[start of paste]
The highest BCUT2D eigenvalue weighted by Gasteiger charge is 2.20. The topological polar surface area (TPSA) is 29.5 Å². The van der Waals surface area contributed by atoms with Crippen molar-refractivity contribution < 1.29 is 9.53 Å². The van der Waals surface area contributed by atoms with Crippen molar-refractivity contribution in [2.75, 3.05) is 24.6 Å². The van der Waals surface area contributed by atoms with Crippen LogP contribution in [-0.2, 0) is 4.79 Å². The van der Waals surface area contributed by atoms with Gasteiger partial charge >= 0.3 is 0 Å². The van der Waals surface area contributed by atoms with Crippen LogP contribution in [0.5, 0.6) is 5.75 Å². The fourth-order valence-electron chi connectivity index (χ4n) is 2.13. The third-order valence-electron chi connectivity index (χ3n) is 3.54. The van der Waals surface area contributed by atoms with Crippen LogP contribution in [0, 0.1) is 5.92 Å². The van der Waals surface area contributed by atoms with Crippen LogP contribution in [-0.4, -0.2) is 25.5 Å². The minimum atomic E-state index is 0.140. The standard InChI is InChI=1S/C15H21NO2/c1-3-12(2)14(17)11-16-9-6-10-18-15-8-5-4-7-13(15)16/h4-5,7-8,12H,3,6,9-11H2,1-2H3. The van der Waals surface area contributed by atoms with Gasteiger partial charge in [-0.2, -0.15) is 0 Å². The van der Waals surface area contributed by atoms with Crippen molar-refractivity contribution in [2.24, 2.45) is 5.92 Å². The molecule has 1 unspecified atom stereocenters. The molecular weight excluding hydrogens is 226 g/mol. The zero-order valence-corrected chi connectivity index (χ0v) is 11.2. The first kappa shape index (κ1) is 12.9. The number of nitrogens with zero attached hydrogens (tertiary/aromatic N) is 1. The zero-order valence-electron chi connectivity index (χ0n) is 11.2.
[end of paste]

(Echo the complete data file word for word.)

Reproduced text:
The highest BCUT2D eigenvalue weighted by Gasteiger charge is 2.20. The topological polar surface area (TPSA) is 29.5 Å². The van der Waals surface area contributed by atoms with Crippen molar-refractivity contribution < 1.29 is 9.53 Å². The van der Waals surface area contributed by atoms with Crippen molar-refractivity contribution in [2.75, 3.05) is 24.6 Å². The van der Waals surface area contributed by atoms with Crippen LogP contribution in [-0.2, 0) is 4.79 Å². The van der Waals surface area contributed by atoms with Gasteiger partial charge >= 0.3 is 0 Å². The van der Waals surface area contributed by atoms with Crippen LogP contribution in [0.5, 0.6) is 5.75 Å². The fourth-order valence-electron chi connectivity index (χ4n) is 2.13. The third-order valence-electron chi connectivity index (χ3n) is 3.54. The van der Waals surface area contributed by atoms with Crippen LogP contribution in [0, 0.1) is 5.92 Å². The van der Waals surface area contributed by atoms with Crippen LogP contribution in [-0.4, -0.2) is 25.5 Å². The minimum atomic E-state index is 0.140. The standard InChI is InChI=1S/C15H21NO2/c1-3-12(2)14(17)11-16-9-6-10-18-15-8-5-4-7-13(15)16/h4-5,7-8,12H,3,6,9-11H2,1-2H3. The van der Waals surface area contributed by atoms with Gasteiger partial charge in [-0.2, -0.15) is 0 Å². The van der Waals surface area contributed by atoms with Crippen molar-refractivity contribution in [2.24, 2.45) is 5.92 Å². The molecule has 1 unspecified atom stereocenters. The molecular weight excluding hydrogens is 226 g/mol. The zero-order valence-corrected chi connectivity index (χ0v) is 11.2. The first kappa shape index (κ1) is 12.9. The number of nitrogens with zero attached hydrogens (tertiary/aromatic N) is 1. The zero-order valence-electron chi connectivity index (χ0n) is 11.2.